Friday, 10 April 2009


It was time for a holiday. Unfortunately I was still at work. Tired from a lingering virus, I started the countdown: two weeks till I get away, one week, five days, two days. And that's when the button flew off my favourite shoes.

I found the button and re-attached it as firmly as I could with needle and thread. That button needed to be in place. I'd planned a trip to Paris which didn't involve limping barefoot on the Metro. But I knew my sewing wouldn't hold. The next day I put on different, inferior shoes and headed to the Timpson's nearest my office.

Timpson's staff have been helpful in the past. They've done quick repairs when catastrophes occurred on my way to work. But they looked sadly at the button and told me it couldn't be done - that my emergency sewing was the best that could be achieved.

That's when I remembered the local cobbler. Every so often I come across a cobbler who is a real craftsman - who actually loves shoes. Years ago, when I lived and worked in London, there was an Italian who occupied a small basement workshop. He praised well-made shoes, scolded his customers gently for unnecessary damage and worked on repairs slowly and with love. There was a temporary disaster when he was rushed to hospital and for weeks the shoes he loved languished on shelves and workbenches while customers gazed anxiously at the notice on his door. He was probably the best cobbler in the whole of London - and one of the cheapest.

It was evident that my shoes needed the attention of a serious cobbler. Luckily I know where to find one. He occupies a small concrete building with corregated metal roof - probably a temporary wartime structure. There's a model of a cobbler in the window. He's the best cobbler I know - last year he came to my rescue by repairing a sword-bag. He hadn't seen a sword-bag before but, once I explained how I carried my swords, he realised what was needed and came up with a solution. I had to delay my departure for work to take in my shoes but it was worth it.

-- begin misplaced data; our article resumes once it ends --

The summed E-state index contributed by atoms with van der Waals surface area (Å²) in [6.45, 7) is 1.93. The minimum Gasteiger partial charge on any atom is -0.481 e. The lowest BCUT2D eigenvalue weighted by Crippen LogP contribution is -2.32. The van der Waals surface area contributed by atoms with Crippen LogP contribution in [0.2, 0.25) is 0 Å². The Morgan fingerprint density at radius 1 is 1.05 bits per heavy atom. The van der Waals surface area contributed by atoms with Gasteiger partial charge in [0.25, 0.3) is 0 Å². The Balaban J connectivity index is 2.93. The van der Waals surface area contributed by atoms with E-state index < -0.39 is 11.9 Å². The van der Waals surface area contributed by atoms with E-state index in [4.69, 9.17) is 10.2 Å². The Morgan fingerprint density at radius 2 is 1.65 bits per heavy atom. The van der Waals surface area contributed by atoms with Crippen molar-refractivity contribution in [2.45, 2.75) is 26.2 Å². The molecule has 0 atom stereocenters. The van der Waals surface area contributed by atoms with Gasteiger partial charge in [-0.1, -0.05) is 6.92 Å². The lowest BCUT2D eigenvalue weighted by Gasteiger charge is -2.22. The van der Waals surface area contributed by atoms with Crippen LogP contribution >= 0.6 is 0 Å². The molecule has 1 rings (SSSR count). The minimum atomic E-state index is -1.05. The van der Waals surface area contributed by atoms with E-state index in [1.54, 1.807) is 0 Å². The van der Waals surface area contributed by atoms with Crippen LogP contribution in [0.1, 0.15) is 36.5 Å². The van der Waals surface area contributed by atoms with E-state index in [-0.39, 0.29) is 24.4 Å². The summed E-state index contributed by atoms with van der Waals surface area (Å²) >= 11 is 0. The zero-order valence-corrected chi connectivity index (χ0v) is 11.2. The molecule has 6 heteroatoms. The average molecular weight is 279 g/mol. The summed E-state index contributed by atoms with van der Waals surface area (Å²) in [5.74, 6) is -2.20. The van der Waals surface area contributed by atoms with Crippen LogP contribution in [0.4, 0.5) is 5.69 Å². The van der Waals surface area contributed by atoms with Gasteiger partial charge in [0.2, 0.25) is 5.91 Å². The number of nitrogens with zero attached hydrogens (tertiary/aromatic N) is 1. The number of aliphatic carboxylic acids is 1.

"Timpson's said it couldn't be done," I told him, hoping to interest him in the problem. I don't think it needed that incentive. The cobbler saw my shoes as a problem to be solved. "Wrong type of glue," he said, easing a knife into the point where the button was fastened. Evidently he could solve the problem. He looked for pieces of elastic to reconnect the button and explained how he could make it secure with two stitches which wouldn't show when the shoe was fastened. There were two or three options and he would work out which was the best.

Then there was the problem of collection. "You could pick them up tomorrow morning," he said. I explained that I was going to Paris then, and hoped to wear my shoes. "3.30 today?" he offered. I looked doubtful, remembering a work meeting. "I mightn't be able to do it," I explained. "I don't think I can get here before 4.30." He looked sympathetic. "I was planning to close early - but I'll wait till you get in."

In the end my meeting was brief and I reached the cobbler's shop just after 3.30. The shoes had been mended perfectly and were as comfortable as ever. It must have been a tricky job and I was prepared to pay accordingly. But the charge - for expertise, work and materials - was £5.49. I'll be back.


katie said...

I love the Beeston Cobbler. And Timpson's are rubbish. They told me my watch couldn't be repaired either, which was clearly a great big lie.

Kathz said...

Timpson's are very good at dodgy buckles and don't always charge. But they don't reach the high standards set by the Beeston Cobbler - and don't have the same love for their craft. I suspect they are constrained by rules, the price list and a very small range of tools and machinery.

Elizabeth McClung said...

One of the things I miss the most about the UK is the cobblers, as they really can do wonders not just on a tricky leather job but on resole the shoe or boot. There was a boot we had done in the UK for 7 pounds, but we took it to a guy who had 'imported' the equipment from the UK and the same job would be about 65 pounds - I think having the equipment from previous generations is a huge advantage as well as the skills passed on.